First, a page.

California Deserts Could Hold The Key to a Future With Less Fossil Fuel (Hint: It's Lithium)

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Man in blue business suit stands in warehouse
Dave Snydacker is CEO of Lilac Solutions, an Oakland-based company working toward extracting lithium from underground saltwater to use in batteries.  (Andrew Waits)

The COP26 climate conference is underway in Glasgow, Scotland. Here in the Bay Area, KQED’s climate reporters are talking with locals who are working on solutions.

There could be enough lithium stored across California and the West to supply all the batteries the U.S. demands, researchers estimate, plus more to export.

And that demand for lithium — a crucial part of the batteries that power electric cars and store extra energy from solar and wind — is  heading in one direction: up.

The problem is that California's lithium is trapped in desert sediments, ocean water and deep underground, in natural deposits of saltwater called brine.

The state has a trove of the stuff beneath the Salton Sea in Southern California, but efforts to extract it are fledgling.


Oakland-based Lilac Solutions is one of the companies trying to use domestic lithium to make batteries that could power the U.S. toward a future without fossil fuels.

Dave Snydacker, the company’s CEO, says a tricky part is to capture the lithium without damaging the environment.

"The environmental challenges associated with lithium production today relate to land use and water consumption," he said.

Lithium extraction in South America and Australia has created serious environmental issues. Advocates around the Salton Sea have raised concerns about harmful impacts and extra waste from extracting and processing lithium.

Lilac's solution is vastly limiting the physical footprint of its lithium plant from "10,000 acres down to tens of acres, and that's limited the surface impacts associated with lithium production," Snydacker said.

He spoke with KQED climate reporter Laura Klivans during a tour of his manufacturing space in West Oakland.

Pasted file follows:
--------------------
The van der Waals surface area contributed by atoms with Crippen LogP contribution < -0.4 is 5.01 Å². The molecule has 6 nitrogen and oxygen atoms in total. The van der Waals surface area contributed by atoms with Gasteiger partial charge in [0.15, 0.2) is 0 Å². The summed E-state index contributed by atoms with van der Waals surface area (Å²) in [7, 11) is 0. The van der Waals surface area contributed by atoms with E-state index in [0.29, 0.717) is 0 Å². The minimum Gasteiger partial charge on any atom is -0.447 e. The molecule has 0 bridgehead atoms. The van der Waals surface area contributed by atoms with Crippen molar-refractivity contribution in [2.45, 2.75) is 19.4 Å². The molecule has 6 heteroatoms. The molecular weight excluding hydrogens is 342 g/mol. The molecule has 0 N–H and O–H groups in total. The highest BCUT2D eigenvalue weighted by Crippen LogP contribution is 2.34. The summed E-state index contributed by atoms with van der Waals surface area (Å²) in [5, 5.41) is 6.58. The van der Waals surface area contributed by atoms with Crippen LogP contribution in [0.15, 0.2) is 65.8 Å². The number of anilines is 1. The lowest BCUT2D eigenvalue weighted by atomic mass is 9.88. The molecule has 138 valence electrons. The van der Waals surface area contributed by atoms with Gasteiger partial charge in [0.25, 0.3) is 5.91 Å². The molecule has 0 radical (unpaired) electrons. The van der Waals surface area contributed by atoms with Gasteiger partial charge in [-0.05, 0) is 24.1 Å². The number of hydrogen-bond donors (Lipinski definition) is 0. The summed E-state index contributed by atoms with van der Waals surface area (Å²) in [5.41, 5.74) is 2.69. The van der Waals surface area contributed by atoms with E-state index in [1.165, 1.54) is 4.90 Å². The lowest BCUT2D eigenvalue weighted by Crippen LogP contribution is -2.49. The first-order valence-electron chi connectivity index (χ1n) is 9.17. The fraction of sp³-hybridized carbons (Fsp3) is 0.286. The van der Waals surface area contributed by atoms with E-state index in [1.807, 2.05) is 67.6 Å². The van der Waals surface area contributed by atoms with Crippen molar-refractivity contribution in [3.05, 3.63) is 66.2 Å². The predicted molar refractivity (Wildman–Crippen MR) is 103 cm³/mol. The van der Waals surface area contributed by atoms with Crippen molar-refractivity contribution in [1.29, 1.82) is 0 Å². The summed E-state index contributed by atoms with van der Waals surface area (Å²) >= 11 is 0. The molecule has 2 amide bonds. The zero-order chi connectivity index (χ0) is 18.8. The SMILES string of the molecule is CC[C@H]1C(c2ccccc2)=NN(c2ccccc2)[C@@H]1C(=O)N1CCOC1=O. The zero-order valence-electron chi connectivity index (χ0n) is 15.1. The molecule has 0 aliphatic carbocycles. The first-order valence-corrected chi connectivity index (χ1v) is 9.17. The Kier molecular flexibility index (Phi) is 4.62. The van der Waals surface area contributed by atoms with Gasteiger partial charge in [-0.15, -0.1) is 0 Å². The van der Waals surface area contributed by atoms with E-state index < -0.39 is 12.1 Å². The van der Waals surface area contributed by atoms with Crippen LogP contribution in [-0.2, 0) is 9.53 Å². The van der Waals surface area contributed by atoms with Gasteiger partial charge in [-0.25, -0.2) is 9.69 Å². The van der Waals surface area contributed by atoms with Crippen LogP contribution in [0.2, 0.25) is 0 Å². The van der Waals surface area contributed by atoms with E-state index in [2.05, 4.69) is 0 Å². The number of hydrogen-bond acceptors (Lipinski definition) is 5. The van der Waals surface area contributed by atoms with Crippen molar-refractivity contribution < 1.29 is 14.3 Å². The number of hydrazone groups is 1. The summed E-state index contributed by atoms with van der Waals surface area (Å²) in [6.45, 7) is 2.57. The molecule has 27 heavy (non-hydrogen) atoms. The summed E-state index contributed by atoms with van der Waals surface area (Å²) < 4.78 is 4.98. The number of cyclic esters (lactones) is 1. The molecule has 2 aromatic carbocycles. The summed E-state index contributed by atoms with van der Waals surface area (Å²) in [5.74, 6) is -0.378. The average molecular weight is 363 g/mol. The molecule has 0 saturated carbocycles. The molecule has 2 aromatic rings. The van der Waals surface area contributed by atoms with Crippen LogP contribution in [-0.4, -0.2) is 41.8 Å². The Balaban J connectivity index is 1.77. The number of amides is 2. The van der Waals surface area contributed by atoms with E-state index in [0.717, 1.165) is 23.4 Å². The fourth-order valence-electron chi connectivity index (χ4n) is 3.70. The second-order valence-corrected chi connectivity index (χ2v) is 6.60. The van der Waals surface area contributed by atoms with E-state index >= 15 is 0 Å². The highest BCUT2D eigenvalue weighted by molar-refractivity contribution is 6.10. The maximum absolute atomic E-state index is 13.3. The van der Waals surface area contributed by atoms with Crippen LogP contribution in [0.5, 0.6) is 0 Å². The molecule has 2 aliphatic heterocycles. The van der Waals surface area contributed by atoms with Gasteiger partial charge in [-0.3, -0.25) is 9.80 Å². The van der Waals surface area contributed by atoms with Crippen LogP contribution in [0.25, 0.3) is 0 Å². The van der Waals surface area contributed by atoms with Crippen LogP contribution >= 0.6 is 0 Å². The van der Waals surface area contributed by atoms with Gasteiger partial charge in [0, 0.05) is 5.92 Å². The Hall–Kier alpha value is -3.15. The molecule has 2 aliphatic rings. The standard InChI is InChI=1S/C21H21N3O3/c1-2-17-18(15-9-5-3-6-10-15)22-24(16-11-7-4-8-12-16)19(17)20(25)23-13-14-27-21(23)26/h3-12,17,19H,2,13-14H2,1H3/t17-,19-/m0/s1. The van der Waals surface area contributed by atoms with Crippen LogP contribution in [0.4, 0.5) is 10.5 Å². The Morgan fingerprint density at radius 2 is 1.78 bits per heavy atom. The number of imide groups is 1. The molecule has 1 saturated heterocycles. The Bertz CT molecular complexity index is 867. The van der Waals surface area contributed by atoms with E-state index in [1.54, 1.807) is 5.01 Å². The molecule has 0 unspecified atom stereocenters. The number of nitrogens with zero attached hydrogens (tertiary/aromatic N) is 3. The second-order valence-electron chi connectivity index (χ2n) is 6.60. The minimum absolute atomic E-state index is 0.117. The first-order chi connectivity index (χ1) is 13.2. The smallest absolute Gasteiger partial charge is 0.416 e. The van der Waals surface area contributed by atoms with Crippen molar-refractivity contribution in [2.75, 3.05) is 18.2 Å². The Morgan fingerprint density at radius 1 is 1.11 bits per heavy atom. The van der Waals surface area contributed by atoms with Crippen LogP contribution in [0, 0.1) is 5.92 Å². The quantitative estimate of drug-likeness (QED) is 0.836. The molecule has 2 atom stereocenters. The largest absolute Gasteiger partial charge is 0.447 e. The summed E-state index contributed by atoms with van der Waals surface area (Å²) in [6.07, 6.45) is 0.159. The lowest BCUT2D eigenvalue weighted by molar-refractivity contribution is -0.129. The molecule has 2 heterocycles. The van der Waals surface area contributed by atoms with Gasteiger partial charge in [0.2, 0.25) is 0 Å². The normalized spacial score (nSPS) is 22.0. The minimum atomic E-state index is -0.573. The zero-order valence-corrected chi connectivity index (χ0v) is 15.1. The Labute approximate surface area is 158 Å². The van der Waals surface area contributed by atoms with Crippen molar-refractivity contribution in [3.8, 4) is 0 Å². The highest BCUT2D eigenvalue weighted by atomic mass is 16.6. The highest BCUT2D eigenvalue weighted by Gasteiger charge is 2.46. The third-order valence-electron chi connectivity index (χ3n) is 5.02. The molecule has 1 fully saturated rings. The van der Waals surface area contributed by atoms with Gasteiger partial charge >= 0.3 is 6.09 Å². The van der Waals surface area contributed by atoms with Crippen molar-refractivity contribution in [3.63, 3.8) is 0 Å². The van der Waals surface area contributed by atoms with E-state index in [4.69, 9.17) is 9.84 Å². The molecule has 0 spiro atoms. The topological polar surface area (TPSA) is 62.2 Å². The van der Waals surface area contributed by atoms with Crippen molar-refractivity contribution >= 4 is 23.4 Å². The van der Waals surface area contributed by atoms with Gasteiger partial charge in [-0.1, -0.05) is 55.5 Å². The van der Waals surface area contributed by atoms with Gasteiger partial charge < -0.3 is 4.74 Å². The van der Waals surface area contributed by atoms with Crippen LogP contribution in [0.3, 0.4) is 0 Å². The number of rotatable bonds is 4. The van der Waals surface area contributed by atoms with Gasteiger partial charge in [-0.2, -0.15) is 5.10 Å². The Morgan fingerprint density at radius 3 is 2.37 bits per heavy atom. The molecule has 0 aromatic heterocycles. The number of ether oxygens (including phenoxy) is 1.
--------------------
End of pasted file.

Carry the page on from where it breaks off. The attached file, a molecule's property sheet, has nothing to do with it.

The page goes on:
The following has been lightly edited for length and clarity.

What climate problem are you trying to solve?

The big environmental problem that we're addressing is gasoline. And to replace gasoline, we need to increase production of batteries, and lithium is now the critical bottleneck to battery production.

There is no way to meet climate targets without lithium, it’s essential.

What would success of your company mean for California’s economy?

The Salton Sea is a very large lithium resource capable of producing billions of dollars per year of lithium. That means hundreds of permanent jobs in the Salton Sea and permanent jobs here in Oakland as we scale up  the technology.

What initially inspired you to get into this kind of work?

I grew up in Rhode Island, near the beach, where the ocean was a really important part of the community. Looking at forecasts for sea level rise as we lose the Greenland ice sheet was fairly shocking and horrifying. You think, OK, my entire community will be completely underwater by the time my children or my grandchildren are able to enjoy this place. And that's just an unacceptable outcome.

How will what happens at COP affect your work?

If COP is successful, this will mean more demand for electric vehicles. But meeting that demand will only be possible with more lithium.

Even if things go south at COP, how's that going to impact your company?

I've lost a lot of faith in the ability of the government to deliver solutions.

We've seen the private sector really step up, make big commitments to innovate toward electric vehicles, to finance the supply chain and to start new companies capable of making all that happen.

I'm confident we will solve climate change and decarbonize the economy, the question in my mind is how fast does that happen? It needs to happen soon.